Mandel knows he's working with imperfect data, which is why he created a second method of measuring the growth of New York's tech sector, using help wanted ads on online job boards to reverse-engineer labor statistics. Here's Mandel describing Method No. 2:

To assess STEM jobs, we tracked June 2013 want ads for computer and mathematical occupations, engineers and engineering technicians, life and physical scientists, and related technicians. There are broader definitions of STEM jobs, but they did not seem appropriate for this study. To estimate the other groups, we constructed sets of relevant key words, as described in the earlier paper. For example, keywords for App Economy workers include words and phrases such as iOS, Android, and "Facebook API."

Using Method No. 2, Mandel comes up with a figure of 348,000 "tech" jobs in New York, a 33 percent higher figure than he got the first time around. And again, he takes an imperfect data set (in this case, a set of job-board data aggregated by The Conference Board), picks a number of search terms, and asserts with confidence that "New York City [has] rapidly reinvented itself as a world-class, urban tech/information hub."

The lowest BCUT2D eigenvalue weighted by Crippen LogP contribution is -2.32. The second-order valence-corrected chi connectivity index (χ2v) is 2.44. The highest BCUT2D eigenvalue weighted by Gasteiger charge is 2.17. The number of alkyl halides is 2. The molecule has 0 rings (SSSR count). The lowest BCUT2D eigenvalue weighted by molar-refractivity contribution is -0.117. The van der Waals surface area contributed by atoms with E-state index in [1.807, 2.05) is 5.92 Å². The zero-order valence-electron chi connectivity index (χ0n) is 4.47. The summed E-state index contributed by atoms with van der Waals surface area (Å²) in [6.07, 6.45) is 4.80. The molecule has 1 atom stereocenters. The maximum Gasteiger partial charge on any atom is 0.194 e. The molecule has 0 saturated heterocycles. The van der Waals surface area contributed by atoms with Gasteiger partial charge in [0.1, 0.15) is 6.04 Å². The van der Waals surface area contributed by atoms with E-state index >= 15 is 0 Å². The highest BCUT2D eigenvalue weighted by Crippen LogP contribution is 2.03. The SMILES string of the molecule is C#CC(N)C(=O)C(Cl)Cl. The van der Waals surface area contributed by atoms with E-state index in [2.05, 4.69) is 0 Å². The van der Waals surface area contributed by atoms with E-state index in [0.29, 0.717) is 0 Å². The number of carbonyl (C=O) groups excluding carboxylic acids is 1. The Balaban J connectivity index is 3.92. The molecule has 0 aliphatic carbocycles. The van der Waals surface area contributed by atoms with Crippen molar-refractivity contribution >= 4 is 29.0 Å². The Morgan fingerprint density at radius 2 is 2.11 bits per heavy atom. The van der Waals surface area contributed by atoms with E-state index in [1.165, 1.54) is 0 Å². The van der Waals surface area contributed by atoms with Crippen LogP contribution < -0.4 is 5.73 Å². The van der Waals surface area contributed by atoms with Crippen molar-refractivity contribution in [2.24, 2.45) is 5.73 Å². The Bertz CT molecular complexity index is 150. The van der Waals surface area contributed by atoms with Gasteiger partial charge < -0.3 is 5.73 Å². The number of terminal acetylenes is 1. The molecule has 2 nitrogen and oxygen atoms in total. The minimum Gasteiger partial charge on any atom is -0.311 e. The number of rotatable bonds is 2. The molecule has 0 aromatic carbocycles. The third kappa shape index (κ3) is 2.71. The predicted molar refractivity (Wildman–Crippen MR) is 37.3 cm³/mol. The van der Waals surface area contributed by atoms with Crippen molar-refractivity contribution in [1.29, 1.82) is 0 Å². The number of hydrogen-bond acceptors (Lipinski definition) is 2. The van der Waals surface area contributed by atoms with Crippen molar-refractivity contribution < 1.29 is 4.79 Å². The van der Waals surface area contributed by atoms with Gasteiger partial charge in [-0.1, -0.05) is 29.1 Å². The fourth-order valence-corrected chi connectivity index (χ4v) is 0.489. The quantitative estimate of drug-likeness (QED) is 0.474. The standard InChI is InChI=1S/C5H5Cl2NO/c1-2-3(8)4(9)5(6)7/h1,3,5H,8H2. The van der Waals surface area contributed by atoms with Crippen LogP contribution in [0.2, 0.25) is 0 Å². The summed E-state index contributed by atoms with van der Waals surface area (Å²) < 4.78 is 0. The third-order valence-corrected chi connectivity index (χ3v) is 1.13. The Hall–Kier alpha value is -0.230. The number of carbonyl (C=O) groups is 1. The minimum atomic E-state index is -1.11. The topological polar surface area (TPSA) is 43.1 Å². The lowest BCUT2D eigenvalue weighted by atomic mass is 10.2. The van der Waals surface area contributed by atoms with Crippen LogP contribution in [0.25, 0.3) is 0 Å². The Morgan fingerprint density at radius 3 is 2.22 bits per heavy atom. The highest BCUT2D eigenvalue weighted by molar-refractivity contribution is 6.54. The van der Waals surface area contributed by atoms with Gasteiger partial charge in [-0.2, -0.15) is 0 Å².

There has, indeed, been growth in New York's tech industry since Mayor Bloomberg took office – growth that has been good for both the city's tax coffers and for residents who have gotten jobs. But Mandel's claim that this growth is due mainly to City Hall's efforts is simply conjecture. When Mandel writes that the difference between New York's tech sector and that of other cities "can be attributed to the far-sighted actions by Mayor Bloomberg's administration to act as a catalyst for the tech/information sector," he's ignoring the other factors in play (like talent arbitrage), and glossing over the fact that New York's tech sector grew during the last tech bubble, too. There's no discussion in the report of specific startup-friendly policies instituted by the Bloomberg administration, or causal links between actions by Mayor Bloomberg and specific acts of job creation in the tech sector. There are also no acknowledgments of the fact that among the largest native New York tech companies, some (like Tumblr and Makerbot) have been acquired by non-New York companies, and others (like OMGPop) have folded.

There are better ways to measure the growth of tech in New York. You could pull numbers from the NVCA's annual survey about how much venture capital funding is flowing into New York-based companies, or count the number of successful exits those companies have had. You could also simply point to a number of New York-based startups and venture capital firms that have emerged during Mayor Bloomberg's time in office, and applaud the efforts of those companies, without taking credit for their success.

But in using incomplete and over-broad data sets to measure his success, the Mayor's latest study only has the effect of muddying the waters. For a guy who made his fortune in the accurate-numbers business, it's a surprise he'd want to hang his economic legacy on something so flimsy.